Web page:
The Machine Stops by E. M. Forster

. 1 min read

So the strangest thing happened: I had an hour to kill the other day and decided to read one of the books I got for Christmas: E. M. Forster's The Machine Stops.

I know, right. What are the odds of me randomly reading a short story just like that, without planning it first. Zilch.

Anyway so yeah I sat down and read it and here we are, drawing comparisons between it and Anthem and wondering how anyone could have predicted the Internet and video calls and life of self-isolation freaking 113 years ago.

The main character of The Machine Stops, Kuno, sounds exactly like your typical Randian hero: he disregards the norms of society and decides for himself what it means to be good, or courageous, or human, or wise, or alive. He even sounds like your typical Nietzschean Ubermensch - someone who creates his own moral code.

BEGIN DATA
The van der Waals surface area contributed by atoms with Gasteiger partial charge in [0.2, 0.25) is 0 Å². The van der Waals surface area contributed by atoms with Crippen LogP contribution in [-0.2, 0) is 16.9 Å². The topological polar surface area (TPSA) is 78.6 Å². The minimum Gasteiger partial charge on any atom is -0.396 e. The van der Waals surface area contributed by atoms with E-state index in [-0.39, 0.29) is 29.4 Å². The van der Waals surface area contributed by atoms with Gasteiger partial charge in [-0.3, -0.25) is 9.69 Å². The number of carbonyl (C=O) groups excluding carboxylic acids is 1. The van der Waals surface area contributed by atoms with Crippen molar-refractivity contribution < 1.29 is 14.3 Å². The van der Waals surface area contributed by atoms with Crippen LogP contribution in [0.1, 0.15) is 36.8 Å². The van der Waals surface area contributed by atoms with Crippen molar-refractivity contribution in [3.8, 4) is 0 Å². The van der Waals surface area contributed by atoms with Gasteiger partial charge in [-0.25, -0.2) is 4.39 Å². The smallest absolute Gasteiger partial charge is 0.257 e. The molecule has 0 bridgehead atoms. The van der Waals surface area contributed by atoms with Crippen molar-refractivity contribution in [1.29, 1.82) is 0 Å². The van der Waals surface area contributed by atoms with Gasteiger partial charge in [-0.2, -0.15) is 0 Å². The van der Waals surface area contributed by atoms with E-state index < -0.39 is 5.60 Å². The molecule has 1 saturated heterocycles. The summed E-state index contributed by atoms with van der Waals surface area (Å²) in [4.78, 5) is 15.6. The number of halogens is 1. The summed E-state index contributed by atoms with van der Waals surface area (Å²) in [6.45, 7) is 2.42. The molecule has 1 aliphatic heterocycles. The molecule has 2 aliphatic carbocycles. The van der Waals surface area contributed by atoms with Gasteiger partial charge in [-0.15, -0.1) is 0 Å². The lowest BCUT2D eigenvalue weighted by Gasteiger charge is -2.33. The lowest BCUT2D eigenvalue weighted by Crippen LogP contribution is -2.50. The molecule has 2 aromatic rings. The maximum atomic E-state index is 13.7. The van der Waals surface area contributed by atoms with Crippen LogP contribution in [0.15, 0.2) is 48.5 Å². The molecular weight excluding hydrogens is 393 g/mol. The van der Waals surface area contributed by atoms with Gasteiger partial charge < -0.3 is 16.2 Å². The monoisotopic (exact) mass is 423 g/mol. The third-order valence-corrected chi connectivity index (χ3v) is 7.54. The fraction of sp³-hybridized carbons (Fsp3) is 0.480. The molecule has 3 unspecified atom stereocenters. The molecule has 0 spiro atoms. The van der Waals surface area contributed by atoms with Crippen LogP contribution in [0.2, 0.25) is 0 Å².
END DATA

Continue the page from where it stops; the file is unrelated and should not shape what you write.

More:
It's inspiring as hell. Simple and elegant.

The lesson? Question the rules you've always taken for granted, and think for yourself. **mic drop**

(As a sidenote, an interesting topic of discussion would be whether The Machine Stops is one of those books where the person of POV and the protagonist are two different people, like in The Great Gatsby. The protagonist is always the one with the longest character arc, so which is it: Kuno or Vashti?


P.S. Apparently another book that's often compared to Anthem is We by Yevgeny Zamyatin - and what a coincidence, I also got that one for Christmas. I guess I'll read it next.